Proof that Jax sat for almost 2 min all by himself! #JaxonStrong Brittany BuellPosted by Brandon Buell on Sunday, September 27, 2015
Boston--(FOX NEWS)--When the parents of 13-month-old Jaxon Buell were told their son had a severe birth defect and may not survive past birth, they didn’t know what to expect.
“They didn’t give us a definitive term for what Jaxon had in the hospital,” Brandon Buell, Jaxon’s father, told Boston.com. “We didn’t see the world until we got home and looked at discharge papers and saw anencephaly. It means no brain outside of a brainstem.”
But Jaxon thrived, and Brandon’s wife, Brittany Buell, canceled the hospice that had been sent home with them a week later. While the birth defect caused Jaxon’s head to develop abnormally small and he has a severe brain malformation, the rest of his body developed normally.
Jaxon cries for his parents, reaches out to them, sits on his own, and has bowel movements. Despite those milestones, he copes with gastrointestinal issues, is fed by a feeding tube and suffers from episodes described as similar to seizures, but he has not been formally diagnosed with epilepsy, Boston.com reported.
Recently the Buells traveled to Boston Children’s Hospital in hopes of receiving a more formal diagnosis for their son, the news site reported.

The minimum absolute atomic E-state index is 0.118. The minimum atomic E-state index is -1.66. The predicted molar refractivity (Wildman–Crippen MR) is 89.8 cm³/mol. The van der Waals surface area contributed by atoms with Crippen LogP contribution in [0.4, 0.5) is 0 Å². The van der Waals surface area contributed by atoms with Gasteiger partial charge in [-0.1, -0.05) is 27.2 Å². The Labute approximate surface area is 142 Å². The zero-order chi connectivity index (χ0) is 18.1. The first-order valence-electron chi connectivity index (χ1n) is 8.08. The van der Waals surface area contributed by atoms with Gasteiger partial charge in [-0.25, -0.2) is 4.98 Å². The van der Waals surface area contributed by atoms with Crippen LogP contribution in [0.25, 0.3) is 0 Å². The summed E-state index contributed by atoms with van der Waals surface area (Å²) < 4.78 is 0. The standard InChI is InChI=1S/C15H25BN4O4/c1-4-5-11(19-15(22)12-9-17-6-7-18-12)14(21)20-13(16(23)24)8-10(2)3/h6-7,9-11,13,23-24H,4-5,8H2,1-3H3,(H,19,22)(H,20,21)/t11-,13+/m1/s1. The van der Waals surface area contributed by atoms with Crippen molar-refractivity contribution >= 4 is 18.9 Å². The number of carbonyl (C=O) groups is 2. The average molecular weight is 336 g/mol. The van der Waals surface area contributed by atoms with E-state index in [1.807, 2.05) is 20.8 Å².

“Our plan was to go to the emergency room because they can’t turn you away,” Brittany told Boston.com. “We walked in and said, ‘We’re here from Florida.’”
After running tests, doctors determined Jaxon’s diagnosis to be microhydranencephaly— meaning he has a brainstem, but it is thinner than it should be, and his cerebellum did not form properly.
A neurologist who is not treating Jaxon told Boston.com that this diagnosis in children is neurologically devastating. There is no known cure for Jaxon and no treatment available.
Jaxon has taken at least a dozen drugs and 11 different types of formula throughout his short life, Boston.com reported. Following his stay at Boston Children’s Hospital, he began taking a new medicine that is helping him to sleep through the night.
“It’s really helpful to finally have a diagnosis that makes sense,” Brandon told Boston.com. “We would not have that if we hadn’t come to Boston. We came to Boston hoping to find a way to add something to the quality and comfort of his life.”
Photos and videos that document Jaxon’s journey can be found on Brandon’s Facebook page, where his parents are using the hashtag #JaxonStrong to help spread awareness of their son’s plight. The family is also raising funds to help cover medical costs and prevent Brittany from having to return to work so that she can continue tending to her ailing son.
“We continue to ask for support and prayers, as it is a blessing that his mom continues to stay home with him for constant care, nurturing and development,” the page reads.